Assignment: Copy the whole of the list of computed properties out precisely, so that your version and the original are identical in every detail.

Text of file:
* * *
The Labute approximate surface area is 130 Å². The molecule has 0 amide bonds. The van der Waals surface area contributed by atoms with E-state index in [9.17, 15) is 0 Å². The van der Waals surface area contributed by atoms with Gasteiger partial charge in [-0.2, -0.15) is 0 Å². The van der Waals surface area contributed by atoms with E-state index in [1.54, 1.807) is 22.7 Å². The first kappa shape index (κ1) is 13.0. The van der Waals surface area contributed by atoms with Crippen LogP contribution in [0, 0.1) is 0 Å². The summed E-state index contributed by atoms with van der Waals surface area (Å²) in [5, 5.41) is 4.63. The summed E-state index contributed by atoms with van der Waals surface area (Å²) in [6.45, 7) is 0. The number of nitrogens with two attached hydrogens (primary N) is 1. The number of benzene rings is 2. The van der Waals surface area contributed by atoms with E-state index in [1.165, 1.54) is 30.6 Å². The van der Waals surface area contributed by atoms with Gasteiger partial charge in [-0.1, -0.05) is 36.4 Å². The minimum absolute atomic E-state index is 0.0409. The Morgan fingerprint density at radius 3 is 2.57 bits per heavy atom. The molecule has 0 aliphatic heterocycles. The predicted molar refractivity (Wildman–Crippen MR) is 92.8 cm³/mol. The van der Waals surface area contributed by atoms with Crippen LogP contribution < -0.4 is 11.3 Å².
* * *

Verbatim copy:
The Labute approximate surface area is 130 Å². The molecule has 0 amide bonds. The van der Waals surface area contributed by atoms with E-state index in [9.17, 15) is 0 Å². The van der Waals surface area contributed by atoms with Gasteiger partial charge in [-0.2, -0.15) is 0 Å². The van der Waals surface area contributed by atoms with E-state index in [1.54, 1.807) is 22.7 Å². The first kappa shape index (κ1) is 13.0. The van der Waals surface area contributed by atoms with Crippen LogP contribution in [0, 0.1) is 0 Å². The summed E-state index contributed by atoms with van der Waals surface area (Å²) in [5, 5.41) is 4.63. The summed E-state index contributed by atoms with van der Waals surface area (Å²) in [6.45, 7) is 0. The number of nitrogens with two attached hydrogens (primary N) is 1. The number of benzene rings is 2. The van der Waals surface area contributed by atoms with E-state index in [1.165, 1.54) is 30.6 Å². The van der Waals surface area contributed by atoms with Gasteiger partial charge in [-0.1, -0.05) is 36.4 Å². The minimum absolute atomic E-state index is 0.0409. The Morgan fingerprint density at radius 3 is 2.57 bits per heavy atom. The molecule has 0 aliphatic heterocycles. The predicted molar refractivity (Wildman–Crippen MR) is 92.8 cm³/mol. The van der Waals surface area contributed by atoms with Crippen LogP contribution < -0.4 is 11.3 Å².